(Video Credit: Karol Mowi)
The NBA leaned leftward in 2016 when the league pulled the All-Star Game out of Charlotte, North Carolina over a bathroom bill that sought to protect women and girls from transgender males, and now they are hypocritically playing games in the United Arab Emirates where homosexuality is punishable by death.
The NBA claimed the North Carolina bill discriminated against the LGBTQ community but they seem to be good with playing in a Middle Eastern country known for executing those very same individuals they claim to champion.
The United Arab Emirates considers all LGBTQ activity criminal. Any individual found guilty of being lesbian, gay, bisexual, or transgender faces not only huge fines and forced mental health treatment, they could either go to prison for life, get chemically castrated, flogged, or executed by hanging, beheading, etc., according to Outkick.
It seems odd that the NBA, which has promoted itself as being at the forefront of gay rights, would choose to play games in the brutal UAE. The hypocrisy of the league not only includes dealing with communist China but an Islamic country that is notorious for LGBTQ and human rights abuses.
The only way this could be more perfect is if they sent the WNBA players with them.
— BC the Man (@BCakaTheMan) May 10, 2022
It’s fair to assume that the UAE has more money than Charlotte, NC.
— Bart Osmond (@senor_crappy) May 10, 2022
— Mitch Metzger (@konigfleischer) May 10, 2022
Commissioner Adam Silver was asked about the NBA’s seemingly conflicting stances by the Milwaukee Journal Sentinel.
“It’s a fair question,” Silver responded. “We continue to believe that using sports, using basketball, we can improve people’s lives through sport and that, as Nelson Mandela famously said, sport can change the world. I think that we bring our games all over the world.”
“I mean, part of why we choose certain markets is of course economics. There’s no question about that. It’s enormously expensive and resource-driven to bring teams around the world. We also want to try bringing our games to places we haven’t been before, and the Middle East is one of those markets,” he continued.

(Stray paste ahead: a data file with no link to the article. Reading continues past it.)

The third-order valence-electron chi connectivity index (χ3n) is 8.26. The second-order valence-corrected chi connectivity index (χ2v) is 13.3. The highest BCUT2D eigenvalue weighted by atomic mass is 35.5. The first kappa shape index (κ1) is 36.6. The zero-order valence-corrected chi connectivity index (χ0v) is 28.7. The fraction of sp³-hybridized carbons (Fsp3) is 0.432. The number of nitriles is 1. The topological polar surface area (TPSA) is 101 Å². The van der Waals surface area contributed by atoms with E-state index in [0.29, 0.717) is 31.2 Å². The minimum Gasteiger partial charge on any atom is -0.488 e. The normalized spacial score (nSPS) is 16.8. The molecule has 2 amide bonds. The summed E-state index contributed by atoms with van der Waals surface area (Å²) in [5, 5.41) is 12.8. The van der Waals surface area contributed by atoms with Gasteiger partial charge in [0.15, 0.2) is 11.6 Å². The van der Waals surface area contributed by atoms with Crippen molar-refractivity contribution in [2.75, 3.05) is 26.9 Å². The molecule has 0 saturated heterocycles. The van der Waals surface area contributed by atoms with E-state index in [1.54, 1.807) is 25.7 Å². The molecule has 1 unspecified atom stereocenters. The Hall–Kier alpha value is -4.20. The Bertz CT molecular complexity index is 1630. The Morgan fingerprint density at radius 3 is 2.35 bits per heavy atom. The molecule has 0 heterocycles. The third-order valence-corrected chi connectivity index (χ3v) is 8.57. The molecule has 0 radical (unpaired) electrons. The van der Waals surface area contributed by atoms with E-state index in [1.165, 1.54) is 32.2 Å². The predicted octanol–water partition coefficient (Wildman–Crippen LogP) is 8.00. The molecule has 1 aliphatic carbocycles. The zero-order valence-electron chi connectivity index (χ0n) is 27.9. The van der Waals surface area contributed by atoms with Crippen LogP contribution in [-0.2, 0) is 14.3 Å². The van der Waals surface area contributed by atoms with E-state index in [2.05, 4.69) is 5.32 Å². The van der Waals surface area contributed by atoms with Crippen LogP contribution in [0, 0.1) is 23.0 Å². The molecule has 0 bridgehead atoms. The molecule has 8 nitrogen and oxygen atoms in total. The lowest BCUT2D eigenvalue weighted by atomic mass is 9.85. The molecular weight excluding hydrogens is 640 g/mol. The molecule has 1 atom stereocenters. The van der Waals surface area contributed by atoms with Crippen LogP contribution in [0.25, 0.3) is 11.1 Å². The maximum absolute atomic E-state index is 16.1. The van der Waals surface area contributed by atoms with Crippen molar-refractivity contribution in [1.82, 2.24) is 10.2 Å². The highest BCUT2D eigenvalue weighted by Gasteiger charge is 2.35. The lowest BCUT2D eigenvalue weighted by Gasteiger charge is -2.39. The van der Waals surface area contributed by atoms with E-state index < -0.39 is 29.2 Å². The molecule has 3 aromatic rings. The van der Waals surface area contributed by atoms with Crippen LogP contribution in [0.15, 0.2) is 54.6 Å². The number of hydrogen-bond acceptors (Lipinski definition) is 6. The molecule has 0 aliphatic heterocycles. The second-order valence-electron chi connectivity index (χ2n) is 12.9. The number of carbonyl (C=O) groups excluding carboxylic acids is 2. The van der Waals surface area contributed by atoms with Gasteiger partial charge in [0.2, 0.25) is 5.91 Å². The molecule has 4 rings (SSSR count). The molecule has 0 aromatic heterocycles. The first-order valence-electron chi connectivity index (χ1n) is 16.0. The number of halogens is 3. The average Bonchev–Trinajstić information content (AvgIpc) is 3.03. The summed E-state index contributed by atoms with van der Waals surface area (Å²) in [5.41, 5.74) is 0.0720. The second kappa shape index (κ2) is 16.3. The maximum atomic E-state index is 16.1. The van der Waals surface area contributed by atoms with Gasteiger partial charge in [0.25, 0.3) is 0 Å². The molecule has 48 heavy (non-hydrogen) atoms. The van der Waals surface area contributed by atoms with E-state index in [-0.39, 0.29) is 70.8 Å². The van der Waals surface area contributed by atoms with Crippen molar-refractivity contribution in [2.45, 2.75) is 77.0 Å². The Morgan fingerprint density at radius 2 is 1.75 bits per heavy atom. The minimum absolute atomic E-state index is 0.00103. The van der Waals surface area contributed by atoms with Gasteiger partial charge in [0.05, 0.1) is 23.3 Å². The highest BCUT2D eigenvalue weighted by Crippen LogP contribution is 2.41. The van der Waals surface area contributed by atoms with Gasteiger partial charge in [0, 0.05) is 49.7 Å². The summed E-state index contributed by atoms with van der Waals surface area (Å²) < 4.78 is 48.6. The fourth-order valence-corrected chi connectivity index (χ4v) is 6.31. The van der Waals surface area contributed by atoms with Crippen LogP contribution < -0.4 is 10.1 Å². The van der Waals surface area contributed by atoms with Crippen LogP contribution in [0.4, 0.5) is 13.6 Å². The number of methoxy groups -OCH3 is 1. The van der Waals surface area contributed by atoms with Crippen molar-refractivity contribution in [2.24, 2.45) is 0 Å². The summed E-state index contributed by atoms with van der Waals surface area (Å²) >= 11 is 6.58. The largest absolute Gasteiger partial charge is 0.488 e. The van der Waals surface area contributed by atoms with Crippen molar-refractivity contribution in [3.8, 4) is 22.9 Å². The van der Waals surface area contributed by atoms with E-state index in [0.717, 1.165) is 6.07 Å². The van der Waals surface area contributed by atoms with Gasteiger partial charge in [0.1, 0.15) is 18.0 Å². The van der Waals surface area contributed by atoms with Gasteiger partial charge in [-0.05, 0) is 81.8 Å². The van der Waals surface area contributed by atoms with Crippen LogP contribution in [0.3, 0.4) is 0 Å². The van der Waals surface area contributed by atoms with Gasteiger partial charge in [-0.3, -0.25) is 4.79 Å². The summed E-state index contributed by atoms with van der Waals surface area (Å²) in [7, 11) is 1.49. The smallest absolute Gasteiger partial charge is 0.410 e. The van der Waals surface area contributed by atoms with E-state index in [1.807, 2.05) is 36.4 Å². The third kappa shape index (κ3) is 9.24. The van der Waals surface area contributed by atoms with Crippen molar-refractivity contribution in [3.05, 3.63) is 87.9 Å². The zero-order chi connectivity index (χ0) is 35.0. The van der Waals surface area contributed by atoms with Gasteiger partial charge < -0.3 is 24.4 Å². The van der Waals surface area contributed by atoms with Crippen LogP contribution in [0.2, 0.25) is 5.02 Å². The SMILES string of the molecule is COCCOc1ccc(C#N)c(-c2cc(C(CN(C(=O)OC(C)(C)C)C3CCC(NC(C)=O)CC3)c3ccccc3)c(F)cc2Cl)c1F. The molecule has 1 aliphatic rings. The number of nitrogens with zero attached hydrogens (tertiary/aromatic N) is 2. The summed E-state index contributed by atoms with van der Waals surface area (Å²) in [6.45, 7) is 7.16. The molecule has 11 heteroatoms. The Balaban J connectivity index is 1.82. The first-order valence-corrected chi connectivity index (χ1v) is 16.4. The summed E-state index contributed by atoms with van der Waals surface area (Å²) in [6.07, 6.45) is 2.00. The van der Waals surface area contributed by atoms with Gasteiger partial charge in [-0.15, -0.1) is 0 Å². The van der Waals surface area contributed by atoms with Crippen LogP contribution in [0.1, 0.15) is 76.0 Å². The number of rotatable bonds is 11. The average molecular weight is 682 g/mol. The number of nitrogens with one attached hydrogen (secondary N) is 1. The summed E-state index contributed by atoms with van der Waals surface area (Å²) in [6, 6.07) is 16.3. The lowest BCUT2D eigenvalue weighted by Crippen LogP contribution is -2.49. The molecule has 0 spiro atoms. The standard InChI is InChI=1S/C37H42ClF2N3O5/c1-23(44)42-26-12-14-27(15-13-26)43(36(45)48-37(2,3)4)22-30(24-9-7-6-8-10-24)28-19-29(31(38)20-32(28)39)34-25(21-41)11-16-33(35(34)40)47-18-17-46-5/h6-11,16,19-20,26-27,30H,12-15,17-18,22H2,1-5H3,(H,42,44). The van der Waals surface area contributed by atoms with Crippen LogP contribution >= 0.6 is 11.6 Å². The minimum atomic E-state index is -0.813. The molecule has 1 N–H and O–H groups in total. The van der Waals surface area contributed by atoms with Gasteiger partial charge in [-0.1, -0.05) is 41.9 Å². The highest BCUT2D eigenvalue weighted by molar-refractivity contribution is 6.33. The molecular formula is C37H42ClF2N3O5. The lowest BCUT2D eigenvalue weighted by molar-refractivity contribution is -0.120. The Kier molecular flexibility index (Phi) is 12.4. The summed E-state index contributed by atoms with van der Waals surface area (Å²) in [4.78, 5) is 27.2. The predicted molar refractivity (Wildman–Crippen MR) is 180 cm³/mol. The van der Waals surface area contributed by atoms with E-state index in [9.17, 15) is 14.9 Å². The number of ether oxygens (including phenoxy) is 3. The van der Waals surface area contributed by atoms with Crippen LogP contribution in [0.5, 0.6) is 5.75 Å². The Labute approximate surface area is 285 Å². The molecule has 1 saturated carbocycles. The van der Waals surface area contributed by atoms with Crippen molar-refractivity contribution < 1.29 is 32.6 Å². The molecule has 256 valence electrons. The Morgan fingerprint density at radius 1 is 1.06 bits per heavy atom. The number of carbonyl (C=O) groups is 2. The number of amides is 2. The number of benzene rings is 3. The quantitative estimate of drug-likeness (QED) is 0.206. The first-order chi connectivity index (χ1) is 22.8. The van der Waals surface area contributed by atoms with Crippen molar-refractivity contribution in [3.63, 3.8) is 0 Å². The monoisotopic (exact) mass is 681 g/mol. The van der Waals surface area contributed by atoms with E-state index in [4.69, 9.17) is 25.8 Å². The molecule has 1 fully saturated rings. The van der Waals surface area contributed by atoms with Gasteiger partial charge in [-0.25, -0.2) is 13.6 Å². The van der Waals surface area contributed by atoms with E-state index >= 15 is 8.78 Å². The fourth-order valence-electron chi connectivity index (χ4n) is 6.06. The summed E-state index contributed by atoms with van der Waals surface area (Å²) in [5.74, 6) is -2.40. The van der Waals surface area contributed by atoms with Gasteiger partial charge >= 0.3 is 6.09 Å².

“We look at many different factors in terms of how we travel, bring our games. But our ultimate goal is to bring our games to everywhere around the world. There are lines we draw, but we’re an American company and usually we allow those lines to be drawn by our government. Whoever happens to be our administration gives us direction on where they think it’s appropriate for us to operate and not operate,” Silver hypocritically added.
The deciding factor is apparently monetary. Middle Eastern countries are willing to pay huge sums for sports such as golf and basketball to play in their part of the world. Whereas the games may be a draw in the UAE, they are not expected to be watched much in the U.S. It would seem the NBA’s alliances are notably shifting.
Used to be a fan……back when they played for the love of the game, and not for the love of China.
— Terry “Trix” Cogan (@TerryTrixCogan) May 10, 2022
All about that money, eh @NBA
— Reggie Weaver (@Weaverinc31) May 10, 2022
Well if they didn’t have double standards they wouldn’t have any at all
— Scotty Buchanan (@gettnmurky) May 10, 2022
The Milwaukee Bucks and the Atlanta Hawks are scheduled to play in Abu Dhabi on Oct. 6 and 8 at the Etihad Arena, according to OutKick.
There will be more to it than just the preseason games. The NBA will also hold other activities outside the arrangement to encourage fan engagement. Those will most likely include junior leagues and NBA 2K video game exhibitions.
“We are thrilled to be hosting the UAE’s first NBA games in Abu Dhabi and look forward to welcoming the Atlanta Hawks, the Milwaukee Bucks and basketball fans from across the world to discover this incredible city and experience our authentic Emirati culture for themselves,” Saleh Mohamed Al Geziry, director of the league and city’s Department of Culture and Tourism, Abu Dhabi, said in a release according to Yahoo! Sports US.
“Basketball has the ability to unite communities, and the spirit of the game will be felt by players and visitors, both on and off the court. The unveiling of the NBA teams marks an important milestone in our wider partnership with this world-class sports organization,” the DCT announced on Tuesday.
The games are part of a multi-year partnership between the NBA and DCT Abu Dhabi that was brokered earlier this year. It includes the Jr. NBA Abu Dhabi league which is a youth league of 450 boys and girls between the ages of 11 and 14. There will also be interactive fan events with appearances by current and former NBA players, NBA FIT clinics, and an NBA 2K League exhibition event at the Middle East Film and Comic-Con.
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